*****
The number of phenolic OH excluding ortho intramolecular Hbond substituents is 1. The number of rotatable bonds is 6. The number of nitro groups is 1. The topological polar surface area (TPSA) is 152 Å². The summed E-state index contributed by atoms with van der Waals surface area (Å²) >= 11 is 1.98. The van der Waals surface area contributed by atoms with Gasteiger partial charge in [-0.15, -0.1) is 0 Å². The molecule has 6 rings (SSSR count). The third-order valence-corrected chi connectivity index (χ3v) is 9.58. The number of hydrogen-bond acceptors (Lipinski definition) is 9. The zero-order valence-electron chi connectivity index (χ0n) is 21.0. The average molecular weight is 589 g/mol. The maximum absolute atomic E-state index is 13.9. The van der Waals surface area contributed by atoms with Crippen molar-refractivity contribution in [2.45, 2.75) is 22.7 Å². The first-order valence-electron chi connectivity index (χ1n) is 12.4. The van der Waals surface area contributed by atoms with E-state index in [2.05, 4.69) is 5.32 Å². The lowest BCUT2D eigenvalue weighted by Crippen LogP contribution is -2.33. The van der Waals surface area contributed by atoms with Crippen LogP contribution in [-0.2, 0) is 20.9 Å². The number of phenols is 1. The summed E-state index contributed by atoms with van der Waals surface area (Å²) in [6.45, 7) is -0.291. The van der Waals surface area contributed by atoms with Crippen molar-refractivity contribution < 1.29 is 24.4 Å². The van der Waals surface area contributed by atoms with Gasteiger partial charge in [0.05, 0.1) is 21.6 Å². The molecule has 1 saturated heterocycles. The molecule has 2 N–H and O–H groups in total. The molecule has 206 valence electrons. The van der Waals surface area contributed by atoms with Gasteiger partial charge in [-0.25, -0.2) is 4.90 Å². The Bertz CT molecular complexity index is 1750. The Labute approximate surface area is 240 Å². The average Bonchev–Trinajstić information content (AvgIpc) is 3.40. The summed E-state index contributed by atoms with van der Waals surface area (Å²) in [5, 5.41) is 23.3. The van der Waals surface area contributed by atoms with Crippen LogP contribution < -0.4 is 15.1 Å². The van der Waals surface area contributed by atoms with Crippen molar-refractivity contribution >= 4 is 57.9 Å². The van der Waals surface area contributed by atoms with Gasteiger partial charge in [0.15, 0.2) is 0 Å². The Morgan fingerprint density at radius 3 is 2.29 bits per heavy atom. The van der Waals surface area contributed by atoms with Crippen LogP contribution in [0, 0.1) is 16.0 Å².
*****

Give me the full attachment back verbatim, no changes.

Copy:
The number of phenolic OH excluding ortho intramolecular Hbond substituents is 1. The number of rotatable bonds is 6. The number of nitro groups is 1. The topological polar surface area (TPSA) is 152 Å². The summed E-state index contributed by atoms with van der Waals surface area (Å²) >= 11 is 1.98. The van der Waals surface area contributed by atoms with Gasteiger partial charge in [-0.15, -0.1) is 0 Å². The molecule has 6 rings (SSSR count). The third-order valence-corrected chi connectivity index (χ3v) is 9.58. The number of hydrogen-bond acceptors (Lipinski definition) is 9. The zero-order valence-electron chi connectivity index (χ0n) is 21.0. The average molecular weight is 589 g/mol. The maximum absolute atomic E-state index is 13.9. The van der Waals surface area contributed by atoms with Crippen molar-refractivity contribution in [2.45, 2.75) is 22.7 Å². The first-order valence-electron chi connectivity index (χ1n) is 12.4. The van der Waals surface area contributed by atoms with E-state index in [2.05, 4.69) is 5.32 Å². The lowest BCUT2D eigenvalue weighted by Crippen LogP contribution is -2.33. The van der Waals surface area contributed by atoms with Crippen LogP contribution in [-0.2, 0) is 20.9 Å². The number of phenols is 1. The summed E-state index contributed by atoms with van der Waals surface area (Å²) in [6.45, 7) is -0.291. The van der Waals surface area contributed by atoms with Crippen molar-refractivity contribution < 1.29 is 24.4 Å². The van der Waals surface area contributed by atoms with Gasteiger partial charge in [0.05, 0.1) is 21.6 Å². The molecule has 1 saturated heterocycles. The molecule has 2 N–H and O–H groups in total. The molecule has 206 valence electrons. The van der Waals surface area contributed by atoms with Gasteiger partial charge in [-0.25, -0.2) is 4.90 Å². The Bertz CT molecular complexity index is 1750. The Labute approximate surface area is 240 Å². The average Bonchev–Trinajstić information content (AvgIpc) is 3.40. The summed E-state index contributed by atoms with van der Waals surface area (Å²) in [5, 5.41) is 23.3. The van der Waals surface area contributed by atoms with Crippen LogP contribution < -0.4 is 15.1 Å². The van der Waals surface area contributed by atoms with Crippen molar-refractivity contribution >= 4 is 57.9 Å². The van der Waals surface area contributed by atoms with Gasteiger partial charge in [0.15, 0.2) is 0 Å². The Morgan fingerprint density at radius 3 is 2.29 bits per heavy atom. The van der Waals surface area contributed by atoms with Crippen LogP contribution in [0, 0.1) is 16.0 Å².